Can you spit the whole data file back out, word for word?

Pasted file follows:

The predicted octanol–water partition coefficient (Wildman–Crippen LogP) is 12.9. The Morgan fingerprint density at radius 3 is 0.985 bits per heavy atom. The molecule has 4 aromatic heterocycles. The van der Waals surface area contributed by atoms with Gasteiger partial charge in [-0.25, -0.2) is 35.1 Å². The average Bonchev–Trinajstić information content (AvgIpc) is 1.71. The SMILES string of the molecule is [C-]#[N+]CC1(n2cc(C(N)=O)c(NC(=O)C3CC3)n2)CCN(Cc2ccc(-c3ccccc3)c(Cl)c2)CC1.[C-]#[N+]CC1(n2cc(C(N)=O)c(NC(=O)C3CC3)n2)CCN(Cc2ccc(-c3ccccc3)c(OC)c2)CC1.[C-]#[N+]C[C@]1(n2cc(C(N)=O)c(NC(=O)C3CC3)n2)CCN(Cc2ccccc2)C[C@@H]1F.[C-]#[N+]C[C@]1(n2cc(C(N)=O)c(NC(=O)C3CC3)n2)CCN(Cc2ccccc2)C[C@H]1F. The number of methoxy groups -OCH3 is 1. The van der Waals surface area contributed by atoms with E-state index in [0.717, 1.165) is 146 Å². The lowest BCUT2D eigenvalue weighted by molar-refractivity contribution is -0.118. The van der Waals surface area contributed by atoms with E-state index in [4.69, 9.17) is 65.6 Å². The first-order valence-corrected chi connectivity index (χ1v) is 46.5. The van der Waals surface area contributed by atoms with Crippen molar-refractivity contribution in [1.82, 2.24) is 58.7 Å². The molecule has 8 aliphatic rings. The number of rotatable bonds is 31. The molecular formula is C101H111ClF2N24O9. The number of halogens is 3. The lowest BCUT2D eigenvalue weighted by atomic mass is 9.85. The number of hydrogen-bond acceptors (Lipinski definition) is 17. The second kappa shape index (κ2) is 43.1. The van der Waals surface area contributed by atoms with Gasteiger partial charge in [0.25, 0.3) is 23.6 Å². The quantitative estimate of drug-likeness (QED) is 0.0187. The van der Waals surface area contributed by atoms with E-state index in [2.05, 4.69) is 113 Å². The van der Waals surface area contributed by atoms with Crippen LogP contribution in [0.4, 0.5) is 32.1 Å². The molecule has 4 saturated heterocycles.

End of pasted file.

The predicted octanol–water partition coefficient (Wildman–Crippen LogP) is 12.9. The Morgan fingerprint density at radius 3 is 0.985 bits per heavy atom. The molecule has 4 aromatic heterocycles. The van der Waals surface area contributed by atoms with Gasteiger partial charge in [-0.25, -0.2) is 35.1 Å². The average Bonchev–Trinajstić information content (AvgIpc) is 1.71. The SMILES string of the molecule is [C-]#[N+]CC1(n2cc(C(N)=O)c(NC(=O)C3CC3)n2)CCN(Cc2ccc(-c3ccccc3)c(Cl)c2)CC1.[C-]#[N+]CC1(n2cc(C(N)=O)c(NC(=O)C3CC3)n2)CCN(Cc2ccc(-c3ccccc3)c(OC)c2)CC1.[C-]#[N+]C[C@]1(n2cc(C(N)=O)c(NC(=O)C3CC3)n2)CCN(Cc2ccccc2)C[C@@H]1F.[C-]#[N+]C[C@]1(n2cc(C(N)=O)c(NC(=O)C3CC3)n2)CCN(Cc2ccccc2)C[C@H]1F. The number of methoxy groups -OCH3 is 1. The van der Waals surface area contributed by atoms with E-state index in [0.717, 1.165) is 146 Å². The lowest BCUT2D eigenvalue weighted by molar-refractivity contribution is -0.118. The van der Waals surface area contributed by atoms with E-state index in [4.69, 9.17) is 65.6 Å². The first-order valence-corrected chi connectivity index (χ1v) is 46.5. The van der Waals surface area contributed by atoms with Crippen molar-refractivity contribution in [1.82, 2.24) is 58.7 Å². The molecule has 8 aliphatic rings. The number of rotatable bonds is 31. The molecular formula is C101H111ClF2N24O9. The number of halogens is 3. The lowest BCUT2D eigenvalue weighted by atomic mass is 9.85. The number of hydrogen-bond acceptors (Lipinski definition) is 17. The second kappa shape index (κ2) is 43.1. The van der Waals surface area contributed by atoms with Gasteiger partial charge in [0.25, 0.3) is 23.6 Å². The quantitative estimate of drug-likeness (QED) is 0.0187. The van der Waals surface area contributed by atoms with E-state index in [2.05, 4.69) is 113 Å². The van der Waals surface area contributed by atoms with Crippen LogP contribution in [0.4, 0.5) is 32.1 Å². The molecule has 4 saturated heterocycles.